MORE THAN 150 children in the Bradford district were deemed at risk of being sexually exploited in a six-month period, a new report into grooming has revealed.

The study into how child sex exploitation is being tackled locally reveals the number of children that have been referred to a specialist hub, consisting of council, police and health workers.

The report also breaks down the ethnicity of the 158 children referred to the Child Sexual Exploitation Hub between April and September last year.

It shows 99 were white British, 19 from "other white" backgrounds, 23 Asian, 14 mixed heritage, and in three cases ethnicity was not recorded.

In terms of age, 17 were under 12, 30 were aged 12-13, 65 were 14-15 and 46 were over 16. Meanwhile, 30 of the children were male.

The document, being presented to Bradford Council's executive committee next Tuesday, also reveals details about what is being done to stop abusers, and that the hub is currently investigating 48 separate cases of suspected grooming.

Children are referred to the hub from numerous sources, including social services and charities, and flagged if they are at risk of being groomed.

The previous six months, October 2013 to April 2014, had seen 170 children referred to the hub.

Last month, a further 55 children were assessed and deemed to be a "high risk" of grooming. Eight of these children were of gypsy or Roma heritage.


The report, by Paul Hill from the Bradford Safeguarding Children Board, reveals some details of ongoing investigations. Of the 48 cases, 18 suspected abusers are Asian, 11 white British and two Eastern European.

Seven suspected groomers are currently awaiting trial due to investigations by the hub, and four people have been convicted over the past six months. One has been found not guilty, and one received a caution.

There is also an investigation being carried out by West Yorkshire Police's Homicide and Major Enquiries Team, which deals with more complex cases. That investigation is mainly based in Keighley, and 26 men are currently on bail and "likely to be charged in 2015."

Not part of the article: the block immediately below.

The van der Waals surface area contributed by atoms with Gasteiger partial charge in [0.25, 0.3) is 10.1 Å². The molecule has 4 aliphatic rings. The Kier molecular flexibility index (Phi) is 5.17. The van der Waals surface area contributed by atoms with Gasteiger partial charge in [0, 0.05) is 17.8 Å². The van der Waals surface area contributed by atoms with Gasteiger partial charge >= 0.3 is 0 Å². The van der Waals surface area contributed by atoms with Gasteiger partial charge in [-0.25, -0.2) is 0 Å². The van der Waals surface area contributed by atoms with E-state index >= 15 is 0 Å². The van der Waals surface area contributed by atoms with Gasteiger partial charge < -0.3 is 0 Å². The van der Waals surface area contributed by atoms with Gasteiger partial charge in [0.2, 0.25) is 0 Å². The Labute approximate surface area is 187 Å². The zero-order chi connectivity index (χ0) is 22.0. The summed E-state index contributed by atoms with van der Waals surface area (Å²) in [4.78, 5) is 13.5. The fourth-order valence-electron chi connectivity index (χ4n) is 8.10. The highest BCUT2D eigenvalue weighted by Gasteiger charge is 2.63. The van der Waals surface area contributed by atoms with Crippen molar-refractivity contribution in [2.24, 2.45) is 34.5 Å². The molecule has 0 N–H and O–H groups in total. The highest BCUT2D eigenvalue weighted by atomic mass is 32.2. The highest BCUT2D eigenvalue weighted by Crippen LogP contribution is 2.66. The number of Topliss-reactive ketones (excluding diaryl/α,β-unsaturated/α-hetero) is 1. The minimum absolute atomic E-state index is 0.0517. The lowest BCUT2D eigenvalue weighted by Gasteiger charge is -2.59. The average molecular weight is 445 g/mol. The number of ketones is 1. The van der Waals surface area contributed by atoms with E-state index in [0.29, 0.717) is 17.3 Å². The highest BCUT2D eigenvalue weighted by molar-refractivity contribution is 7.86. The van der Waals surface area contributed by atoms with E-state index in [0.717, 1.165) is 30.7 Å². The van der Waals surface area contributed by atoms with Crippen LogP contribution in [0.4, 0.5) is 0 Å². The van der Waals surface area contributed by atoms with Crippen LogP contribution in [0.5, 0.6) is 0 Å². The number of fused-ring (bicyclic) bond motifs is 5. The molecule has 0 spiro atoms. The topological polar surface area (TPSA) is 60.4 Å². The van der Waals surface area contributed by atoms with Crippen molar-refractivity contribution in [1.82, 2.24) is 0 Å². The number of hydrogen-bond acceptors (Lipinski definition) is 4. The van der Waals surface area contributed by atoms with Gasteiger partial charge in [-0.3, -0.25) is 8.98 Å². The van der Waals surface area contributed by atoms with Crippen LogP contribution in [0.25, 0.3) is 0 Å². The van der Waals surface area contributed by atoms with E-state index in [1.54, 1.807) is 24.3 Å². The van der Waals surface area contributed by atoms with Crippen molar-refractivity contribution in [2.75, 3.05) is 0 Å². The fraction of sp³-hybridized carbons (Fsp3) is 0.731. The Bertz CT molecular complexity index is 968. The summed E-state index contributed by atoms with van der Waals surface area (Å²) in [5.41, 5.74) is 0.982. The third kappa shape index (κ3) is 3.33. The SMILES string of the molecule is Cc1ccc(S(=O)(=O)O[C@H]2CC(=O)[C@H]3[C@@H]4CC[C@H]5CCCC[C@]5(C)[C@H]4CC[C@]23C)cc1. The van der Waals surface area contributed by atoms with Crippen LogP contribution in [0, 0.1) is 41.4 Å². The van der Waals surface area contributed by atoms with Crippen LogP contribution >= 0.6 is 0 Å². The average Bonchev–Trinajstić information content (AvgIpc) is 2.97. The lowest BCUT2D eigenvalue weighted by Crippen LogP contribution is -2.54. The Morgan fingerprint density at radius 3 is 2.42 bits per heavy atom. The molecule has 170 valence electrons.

Suspected groomers are being given 'child abduction warning notices' which let them know they can be arrested for associating with certain children who officers believe are at risk of exploitation.

Since April 2013, 40 of these notices have been served.

Councillor Ralph Berry, the Council's executive member for children's services, said: "We want the most up front, direct strategy we can to deal with this issue. More people are being prosecuted.

"We're using creative techniques as much as possible to deal with this, such as the child abduction warning notices. We are trying to keep on top of the changing patterns, such as the number of Eastern European children at risk. It is a constantly changing process and there are lots of different patterns when it comes to child sex exploitation.

"We have to look at facts without worrying about being politically correct, we have to deal with anyone willing to engage in this activity. But some of these figures show that people who are prepared to rape and abuse children don't operate based on racial identity, it is about exerting power over children."

Cllr Debbie Davies, Conservative spokesman for children's services, said: "I'm pleased there is a focus on children who are at risk. I hope that when these people identified as abusers are brought to court they are dealt with appropriately."

The report calls for the executive to approve a number of training programmes to increase awareness of child sex exploitation among councillors and council staff, widen school initiatives and establish a historic child sex abuse team.

The executive meets at City Hall at 10am on Tuesday.